In this case, however, the contract looks bad from the start. Unlike Long or Hernandez or Dye, Hatteberg is 33 years old and doesn’t have any upside. He’s getting his deal not coming off a peak performance, but rather, in the middle of a season that pretty accurately reflects his abilities. There is no reason to worry about keeping him off the market, because there’s not going to be a fight for his services this winter. After all, the lesson of Scott Hatteberg isn’t that Scott Hatteberg is an extremely valuable asset, but that there are lots of guys out there who can be above-average first basemen for very little money. The first edition of the Beane A’s–the guys who scored runs–made great use of Matt Stairs and Geronimo Berroa and Greg Myers and Olmedo Saenz. Locked into low payrolls, Beane was successful by not overspending for replaceable talent.

Moreover, the trend is for more free talent to be available. This winter, there are going to be a bunch of players on the market just begging for the chance to play first base, post a .290 EqA and make $750,000. Brad Fullmer and David Ortiz had EqAs of .304 and .290 last year, and are combining to make $2.25 million this year. They were just the tip of the iceberg; with teams getting more aggressive about non-tendering arbitration-eligible players, the market is going to become flooded with cheap, short-term solutions for a first base/DH hole. Guys like Doug Mientkiewicz and Travis Lee–younger, better versions of Hatteberg–are going to be praying for guaranteed contracts. Locking up a roster spot, locking up cash, and shutting your team out of that market doesn’t make sense.

In announcing the signing, Beane made some comments about Hatteberg, but they were the kinds of things baseball men say to the press all the time. A GM could sign Osama bin Laden and the press release would include something like, “He’s a real leader, a spiritual guy with a knack for rallying people around him.” It was standard-issue cliché, the front-office version of what Crash Davis taught Nuke LaLoosh, along with a nod to the idea that having the extension would take a load off of Hatteberg and help his performance.

Looking for a better explanation, I talked to an A’s front-office member Monday afternoon. He echoed the idea that Hatteberg’s performance had suffered in part due to the ongoing contract negotiations, and stated firmly that the A’s think Hatteberg will continue to provide a .370-.380 OBP over the life of the deal.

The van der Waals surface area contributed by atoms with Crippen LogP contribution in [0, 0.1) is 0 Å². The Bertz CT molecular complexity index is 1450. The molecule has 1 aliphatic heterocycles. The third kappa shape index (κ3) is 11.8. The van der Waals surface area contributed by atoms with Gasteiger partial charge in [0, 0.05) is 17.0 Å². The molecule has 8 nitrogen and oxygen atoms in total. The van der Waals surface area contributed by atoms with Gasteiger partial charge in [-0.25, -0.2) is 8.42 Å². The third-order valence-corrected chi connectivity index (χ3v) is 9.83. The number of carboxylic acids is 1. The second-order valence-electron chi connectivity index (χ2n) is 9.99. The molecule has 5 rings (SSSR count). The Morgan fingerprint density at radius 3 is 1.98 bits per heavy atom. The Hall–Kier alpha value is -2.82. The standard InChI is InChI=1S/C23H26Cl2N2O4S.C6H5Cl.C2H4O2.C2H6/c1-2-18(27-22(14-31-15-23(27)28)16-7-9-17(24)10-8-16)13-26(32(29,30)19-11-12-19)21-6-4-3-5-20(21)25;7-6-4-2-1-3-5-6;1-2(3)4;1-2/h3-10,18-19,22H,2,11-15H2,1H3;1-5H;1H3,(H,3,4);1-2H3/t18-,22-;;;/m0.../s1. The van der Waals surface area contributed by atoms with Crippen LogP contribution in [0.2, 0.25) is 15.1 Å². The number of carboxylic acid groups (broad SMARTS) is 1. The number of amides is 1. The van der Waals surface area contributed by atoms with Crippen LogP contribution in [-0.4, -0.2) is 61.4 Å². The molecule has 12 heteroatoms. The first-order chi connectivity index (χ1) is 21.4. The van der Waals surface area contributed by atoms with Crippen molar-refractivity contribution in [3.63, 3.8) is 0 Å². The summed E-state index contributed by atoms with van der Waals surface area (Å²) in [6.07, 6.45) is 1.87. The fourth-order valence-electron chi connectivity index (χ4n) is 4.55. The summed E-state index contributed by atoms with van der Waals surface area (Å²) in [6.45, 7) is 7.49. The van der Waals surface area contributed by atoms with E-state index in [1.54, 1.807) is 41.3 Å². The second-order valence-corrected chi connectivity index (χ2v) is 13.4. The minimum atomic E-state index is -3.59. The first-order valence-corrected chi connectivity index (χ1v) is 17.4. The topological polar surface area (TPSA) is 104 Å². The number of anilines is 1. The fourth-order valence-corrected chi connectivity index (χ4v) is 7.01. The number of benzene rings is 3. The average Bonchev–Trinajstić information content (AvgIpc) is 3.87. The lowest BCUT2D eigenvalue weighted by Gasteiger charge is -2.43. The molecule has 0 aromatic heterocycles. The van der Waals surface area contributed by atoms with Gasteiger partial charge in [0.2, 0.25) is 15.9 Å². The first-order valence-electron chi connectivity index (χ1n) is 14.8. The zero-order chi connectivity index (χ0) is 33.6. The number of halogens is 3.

Significantly, though, the executive made the point that Hatteberg’s approach at the plate–he’s averaging 3.9 pitches per plate appearances, making him one of the most patient hitters in the game–epitomizes what the A’s are trying to establish as the organizational approach. By making a commitment to Hatteberg, the A’s are hoping to send a message to all their players, especially those in the minors, that they will reward plate discipline and patience.

So to answer the original question, the A’s signed Hatteberg because they think he’ll maintain his 2002 performance over the next few years, and because he represents what the organization is trying to teach its young hitters. I think the first notion is misguided; it will be surprising if Hatteberg even matches last year’s numbers in any season. The latter idea is interesting, and perhaps if the A’s looked like they’d be stronger offensively over the next couple of seasons, I’d be inclined to say it’s worth the gamble. Given how their roster looks, though, they’re going to need that money and that playing time to improve the offense. If they don’t, the Big Three are going to find themselves trying to drag a 700-run team to glory.

Hatteberg is part of the problem, and making this kind of commitment to him, while well-intentioned, is likely to be a net negative for the A’s.

I’ve always had twin goals in writing about baseball: to inform and to entertain. It’s important to me that the analysis I do be sound, be grounded in fact and in the work done by the real sabermetricians in the field. Maybe more so, though, I want my work to be enjoyable, to reflect the love I have for baseball and the joy I get from it. I want it to make people laugh. On my best days, I think I approach both goals.

Then I see a clip of an movie from the 1940s, or see footage of a funny-looking man standing on a stage and holding a golf club in some godforsaken part of the planet, and I realize just how high that “entertainment” bar has been set.

Bob Hope was a genius in his field who sustained his popularity through four generations. He spent the majority of his century on Earth in the pursuit of one goal: pushing people’s lips closer to their ears, and in that pursuit made countless lives a little bit better.

Heaven’s a funnier place today, and those of us left behind are the worse for it.

Thank you for the memories, Bob.

Thank you for reading